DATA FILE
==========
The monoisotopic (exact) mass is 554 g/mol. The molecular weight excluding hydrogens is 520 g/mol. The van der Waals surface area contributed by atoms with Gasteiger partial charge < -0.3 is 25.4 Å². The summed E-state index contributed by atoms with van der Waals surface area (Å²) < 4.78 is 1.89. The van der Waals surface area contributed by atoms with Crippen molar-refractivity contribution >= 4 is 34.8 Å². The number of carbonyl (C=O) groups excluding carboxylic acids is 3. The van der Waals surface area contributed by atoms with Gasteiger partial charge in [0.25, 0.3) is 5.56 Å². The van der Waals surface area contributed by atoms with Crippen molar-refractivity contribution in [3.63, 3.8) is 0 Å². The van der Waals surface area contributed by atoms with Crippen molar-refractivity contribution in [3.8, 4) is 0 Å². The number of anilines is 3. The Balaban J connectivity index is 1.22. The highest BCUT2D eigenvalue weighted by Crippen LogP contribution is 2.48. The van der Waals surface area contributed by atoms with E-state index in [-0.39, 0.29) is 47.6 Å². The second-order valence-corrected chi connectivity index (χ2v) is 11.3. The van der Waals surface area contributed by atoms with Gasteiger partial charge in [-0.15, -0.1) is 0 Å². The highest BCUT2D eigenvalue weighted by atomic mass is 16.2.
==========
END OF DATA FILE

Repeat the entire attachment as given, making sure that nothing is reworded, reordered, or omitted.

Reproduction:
The monoisotopic (exact) mass is 554 g/mol. The molecular weight excluding hydrogens is 520 g/mol. The van der Waals surface area contributed by atoms with Gasteiger partial charge < -0.3 is 25.4 Å². The summed E-state index contributed by atoms with van der Waals surface area (Å²) < 4.78 is 1.89. The van der Waals surface area contributed by atoms with Crippen molar-refractivity contribution >= 4 is 34.8 Å². The number of carbonyl (C=O) groups excluding carboxylic acids is 3. The van der Waals surface area contributed by atoms with Gasteiger partial charge in [0.25, 0.3) is 5.56 Å². The van der Waals surface area contributed by atoms with Crippen molar-refractivity contribution in [3.63, 3.8) is 0 Å². The van der Waals surface area contributed by atoms with Crippen molar-refractivity contribution in [3.8, 4) is 0 Å². The number of anilines is 3. The Balaban J connectivity index is 1.22. The highest BCUT2D eigenvalue weighted by Crippen LogP contribution is 2.48. The van der Waals surface area contributed by atoms with E-state index in [-0.39, 0.29) is 47.6 Å². The second-order valence-corrected chi connectivity index (χ2v) is 11.3. The van der Waals surface area contributed by atoms with Gasteiger partial charge in [-0.15, -0.1) is 0 Å². The highest BCUT2D eigenvalue weighted by atomic mass is 16.2.